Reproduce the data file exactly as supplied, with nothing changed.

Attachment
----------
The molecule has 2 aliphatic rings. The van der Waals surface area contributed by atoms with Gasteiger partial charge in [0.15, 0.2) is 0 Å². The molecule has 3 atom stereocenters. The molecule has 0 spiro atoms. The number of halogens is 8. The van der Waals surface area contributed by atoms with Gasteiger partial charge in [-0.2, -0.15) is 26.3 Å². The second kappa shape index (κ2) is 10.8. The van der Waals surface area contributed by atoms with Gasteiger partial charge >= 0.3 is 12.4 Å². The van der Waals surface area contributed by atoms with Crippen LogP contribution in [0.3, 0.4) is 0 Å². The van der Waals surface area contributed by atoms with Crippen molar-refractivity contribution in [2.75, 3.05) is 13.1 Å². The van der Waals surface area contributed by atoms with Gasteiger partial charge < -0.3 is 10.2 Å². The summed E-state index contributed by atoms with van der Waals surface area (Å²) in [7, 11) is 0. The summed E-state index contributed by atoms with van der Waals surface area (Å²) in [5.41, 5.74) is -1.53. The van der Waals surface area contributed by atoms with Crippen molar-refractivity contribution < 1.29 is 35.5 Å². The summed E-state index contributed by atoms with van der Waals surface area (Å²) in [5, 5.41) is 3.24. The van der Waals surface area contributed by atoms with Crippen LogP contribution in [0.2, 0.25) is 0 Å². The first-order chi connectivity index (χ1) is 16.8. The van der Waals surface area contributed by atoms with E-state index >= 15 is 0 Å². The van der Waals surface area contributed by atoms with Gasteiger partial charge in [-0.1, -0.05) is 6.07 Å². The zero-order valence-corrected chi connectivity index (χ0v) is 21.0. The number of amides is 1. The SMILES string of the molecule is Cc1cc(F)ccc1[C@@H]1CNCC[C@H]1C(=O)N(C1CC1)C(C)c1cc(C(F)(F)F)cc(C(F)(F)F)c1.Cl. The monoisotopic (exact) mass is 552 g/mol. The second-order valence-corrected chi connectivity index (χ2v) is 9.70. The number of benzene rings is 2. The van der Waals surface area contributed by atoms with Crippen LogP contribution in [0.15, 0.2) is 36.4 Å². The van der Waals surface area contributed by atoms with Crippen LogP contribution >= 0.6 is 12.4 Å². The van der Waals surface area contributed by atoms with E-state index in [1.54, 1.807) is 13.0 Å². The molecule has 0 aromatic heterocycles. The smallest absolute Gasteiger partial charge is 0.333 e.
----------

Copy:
The molecule has 2 aliphatic rings. The van der Waals surface area contributed by atoms with Gasteiger partial charge in [0.15, 0.2) is 0 Å². The molecule has 3 atom stereocenters. The molecule has 0 spiro atoms. The number of halogens is 8. The van der Waals surface area contributed by atoms with Gasteiger partial charge in [-0.2, -0.15) is 26.3 Å². The second kappa shape index (κ2) is 10.8. The van der Waals surface area contributed by atoms with Gasteiger partial charge >= 0.3 is 12.4 Å². The van der Waals surface area contributed by atoms with Crippen LogP contribution in [0.3, 0.4) is 0 Å². The van der Waals surface area contributed by atoms with Crippen molar-refractivity contribution in [2.75, 3.05) is 13.1 Å². The van der Waals surface area contributed by atoms with Gasteiger partial charge < -0.3 is 10.2 Å². The summed E-state index contributed by atoms with van der Waals surface area (Å²) in [7, 11) is 0. The summed E-state index contributed by atoms with van der Waals surface area (Å²) in [5.41, 5.74) is -1.53. The van der Waals surface area contributed by atoms with Crippen molar-refractivity contribution < 1.29 is 35.5 Å². The summed E-state index contributed by atoms with van der Waals surface area (Å²) in [5, 5.41) is 3.24. The van der Waals surface area contributed by atoms with Crippen LogP contribution in [0.2, 0.25) is 0 Å². The first-order chi connectivity index (χ1) is 16.8. The van der Waals surface area contributed by atoms with E-state index >= 15 is 0 Å². The van der Waals surface area contributed by atoms with Gasteiger partial charge in [-0.1, -0.05) is 6.07 Å². The zero-order valence-corrected chi connectivity index (χ0v) is 21.0. The number of amides is 1. The SMILES string of the molecule is Cc1cc(F)ccc1[C@@H]1CNCC[C@H]1C(=O)N(C1CC1)C(C)c1cc(C(F)(F)F)cc(C(F)(F)F)c1.Cl. The monoisotopic (exact) mass is 552 g/mol. The second-order valence-corrected chi connectivity index (χ2v) is 9.70. The number of benzene rings is 2. The van der Waals surface area contributed by atoms with Crippen LogP contribution in [0.15, 0.2) is 36.4 Å². The van der Waals surface area contributed by atoms with Crippen LogP contribution >= 0.6 is 12.4 Å². The van der Waals surface area contributed by atoms with E-state index in [1.54, 1.807) is 13.0 Å². The molecule has 0 aromatic heterocycles. The smallest absolute Gasteiger partial charge is 0.333 e.